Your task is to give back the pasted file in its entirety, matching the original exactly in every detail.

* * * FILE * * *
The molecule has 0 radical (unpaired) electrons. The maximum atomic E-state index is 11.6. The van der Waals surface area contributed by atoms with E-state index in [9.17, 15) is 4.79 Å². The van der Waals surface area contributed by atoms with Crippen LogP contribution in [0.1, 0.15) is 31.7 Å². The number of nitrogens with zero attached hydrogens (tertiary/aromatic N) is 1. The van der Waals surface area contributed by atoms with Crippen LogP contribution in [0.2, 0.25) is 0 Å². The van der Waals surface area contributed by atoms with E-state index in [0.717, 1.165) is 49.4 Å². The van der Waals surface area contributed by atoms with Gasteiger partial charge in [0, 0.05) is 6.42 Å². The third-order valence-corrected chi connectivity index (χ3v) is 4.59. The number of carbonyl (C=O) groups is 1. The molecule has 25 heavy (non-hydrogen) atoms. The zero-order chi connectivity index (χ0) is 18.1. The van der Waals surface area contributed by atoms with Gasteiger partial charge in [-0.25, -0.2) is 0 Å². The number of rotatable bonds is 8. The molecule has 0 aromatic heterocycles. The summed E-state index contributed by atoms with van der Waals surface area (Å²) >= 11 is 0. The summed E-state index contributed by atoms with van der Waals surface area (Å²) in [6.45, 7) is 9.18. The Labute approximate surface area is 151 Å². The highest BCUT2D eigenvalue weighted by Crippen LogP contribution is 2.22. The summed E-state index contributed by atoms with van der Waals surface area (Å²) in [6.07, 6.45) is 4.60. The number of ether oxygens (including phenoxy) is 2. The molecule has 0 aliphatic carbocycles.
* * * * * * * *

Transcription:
The molecule has 0 radical (unpaired) electrons. The maximum atomic E-state index is 11.6. The van der Waals surface area contributed by atoms with E-state index in [9.17, 15) is 4.79 Å². The van der Waals surface area contributed by atoms with Crippen LogP contribution in [0.1, 0.15) is 31.7 Å². The number of nitrogens with zero attached hydrogens (tertiary/aromatic N) is 1. The van der Waals surface area contributed by atoms with Crippen LogP contribution in [0.2, 0.25) is 0 Å². The van der Waals surface area contributed by atoms with E-state index in [0.717, 1.165) is 49.4 Å². The van der Waals surface area contributed by atoms with Gasteiger partial charge in [0, 0.05) is 6.42 Å². The third-order valence-corrected chi connectivity index (χ3v) is 4.59. The number of carbonyl (C=O) groups is 1. The molecule has 25 heavy (non-hydrogen) atoms. The zero-order chi connectivity index (χ0) is 18.1. The van der Waals surface area contributed by atoms with Gasteiger partial charge in [-0.25, -0.2) is 0 Å². The number of rotatable bonds is 8. The molecule has 0 aromatic heterocycles. The summed E-state index contributed by atoms with van der Waals surface area (Å²) >= 11 is 0. The summed E-state index contributed by atoms with van der Waals surface area (Å²) in [6.45, 7) is 9.18. The Labute approximate surface area is 151 Å². The highest BCUT2D eigenvalue weighted by Crippen LogP contribution is 2.22. The summed E-state index contributed by atoms with van der Waals surface area (Å²) in [6.07, 6.45) is 4.60. The number of ether oxygens (including phenoxy) is 2. The molecule has 0 aliphatic carbocycles.